By Trevor Chesterfield | January 16, 2011
Unlike Sanath Jayasuriya, England’s ICC World T20, winning captain, Paul Collingwood, knows how to retire gracefully. He didn’t wait for the selectors to tell him. He did it on his own after an average Test series in the 3-1 Ashes success Down Under.
What is left at 34 is the remnants of an ODI and T20 career and from the way it is working out, he is unlikely to be leading England next year to defend the title won in the Caribbean when the tournament is held in Sri Lanka. So far, though, there have been no howls of indignation spewing from minds of those inhabiting the portals of most Colombo’s media, pumping out their calumny over his predictions of what sides he thinks will contest the semi-finals of CWC11.
His prophecies were aired on an ICC podcast interview the final line up, as he sees it, being England (naturally), South Africa, India and, wait for it, Australia. And lest it be forgotten, Australia are hoping to retain the title they won in 1999, won again in 2003 and the Caribbean in 2007. Sri Lankan supporters are still grumbling over the Adam Gilchrist squash ball story of 2007.
As they say in the classics, ‘shame, get over it’. Ask Mahela Jayawardene his opinion and he will tell you to accept it for what it was – a quality controlled batting performance.
All of you forgetting of course, how Gilchrist walked in at Port Elizabeth in 2003 as umpire Rudi Koertzen dithered over the decision and Aravinda de Silva’s appeal. Sri Lankans are like that. They only remember those events which suits them, and forgetting where they blundered on the field (or off it). Not the players, most of them anyway are a decent bunch; well almost all.
There are those who point to their name and number on their back thinking how smart they are in the most pretentious way and forget how their pernicious behaviour left another taking the blame for an act that broke the laws and its tenants.
Anyway, Collingwood was asked an opinion on an ICC show of how he saw CWC11 semi-finalists with England along with South Africa and India in Group B. Each group has its strengths and weaknesses and Sri Lanka, in Group A will fancy their chances and rub Collingwood’s nose in his predictions. It is hard to imagine anyone other than Australia and Sri Lanka qualifying from this group. Or is it?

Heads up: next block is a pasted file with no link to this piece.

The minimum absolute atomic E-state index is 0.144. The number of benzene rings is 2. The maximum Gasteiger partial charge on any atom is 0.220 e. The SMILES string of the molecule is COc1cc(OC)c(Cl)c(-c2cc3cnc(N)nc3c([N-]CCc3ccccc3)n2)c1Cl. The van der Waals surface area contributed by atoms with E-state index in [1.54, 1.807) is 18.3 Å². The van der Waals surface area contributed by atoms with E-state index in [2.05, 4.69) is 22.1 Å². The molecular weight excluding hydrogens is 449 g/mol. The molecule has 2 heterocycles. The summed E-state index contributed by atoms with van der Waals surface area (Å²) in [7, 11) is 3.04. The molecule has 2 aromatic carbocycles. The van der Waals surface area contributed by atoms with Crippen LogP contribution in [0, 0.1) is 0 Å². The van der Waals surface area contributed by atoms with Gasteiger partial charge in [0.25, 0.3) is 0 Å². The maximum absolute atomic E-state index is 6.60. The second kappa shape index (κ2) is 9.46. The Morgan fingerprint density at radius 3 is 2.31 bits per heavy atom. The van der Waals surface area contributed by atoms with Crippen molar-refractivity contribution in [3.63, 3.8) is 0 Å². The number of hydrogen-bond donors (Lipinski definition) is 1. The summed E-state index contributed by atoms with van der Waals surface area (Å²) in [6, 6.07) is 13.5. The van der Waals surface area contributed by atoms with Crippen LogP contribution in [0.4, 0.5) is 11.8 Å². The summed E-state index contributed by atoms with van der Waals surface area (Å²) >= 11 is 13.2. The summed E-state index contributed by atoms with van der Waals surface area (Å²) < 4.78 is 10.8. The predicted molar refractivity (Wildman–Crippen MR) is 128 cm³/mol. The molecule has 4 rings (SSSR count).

New Zealand have been struggling since their high of 2009 when they played Australia at Centurion in the Champions Trophy final. Their record has been as bad as it was in the mid to late 1950s. But as readers were not around in that era, rather skip the comments.
Maybe though, Collingwood has overlooked something here and that is the overall draw, getting his sides a tad mixed, which is why his suggestion to leave out Sri Lanka is asking for a voting recount as it were. Sri Lanka play all but one of their group games on the island. The one exception is New Zealand in Mumbai.
Yet home advantage is not always the guideline it should be. England have failed to win a World Cup, even when it was held in England. Australia didn’t win it in 1992 – New Zealand did reach the semi-final in Auckland – neither did South Africa in 2003; nor India 1987 and 1996. So don’t get too carried away just yet. There is a long way to go and the event hasn’t even started.
Like it or not, any batsman with an average of 25 or less who sits in the same dressingroom as those with 10 000 or so runs to their name and averages in the 50s and upper 40s, is a fraud and should be seen as such. Jayawardene has always been world-class; Kapugedara has still to learn what it takes to be world class. One is world class the other is still learning.
As for Makhaya Ntini, he achieved a moment of fame at Lord’s in 2003 which no Sri Lankan bowler has yet managed – 10 wickets in a Test, or five in each innings. It seems there are those who fail to appreciate the status that Ntini achieved in his career, coming as it did only with the horrendous apartheid laws were swept away and he was allowed to carve a niche for himself in the international arena, where as before there had been none.
It just so happened that while Ntini was having fun, he also became his country’s most important cricketer – some might say sportsman – in the post-isolation era. If he’d only been judged as a cricketer that would have been sufficient. He was a very good at what he did on the field, with all those Test wickets (390), series wins in Australia and England, and record breaking feats at Lord’s (2003) and in Trinidad (2005).
He took more Test wickets than Malcolm Marshall, Ian Botham and Allan Donald. His place among the top echelon of the best fast bowlers is assured. But for South Africa, Ntini was a great deal more. He made black people proud of his phenomenal achievements in what is seen as a “white man’s sport” and through his effervescence made all South Africans feel good about themselves.
He came to the sport very young, and being from an impoverished background, in the rural Eastern Cape town of Mdingi, meant he couldn’t afford proper equipment, yet his enthusiasm never waned.
It is why his farewell in Durban was tinged with a certain dignity not understood outside South Africa, or by those who failed to understand the value he brought to the game and among his people.
© Trevor Chesterfield/Island Cricket.
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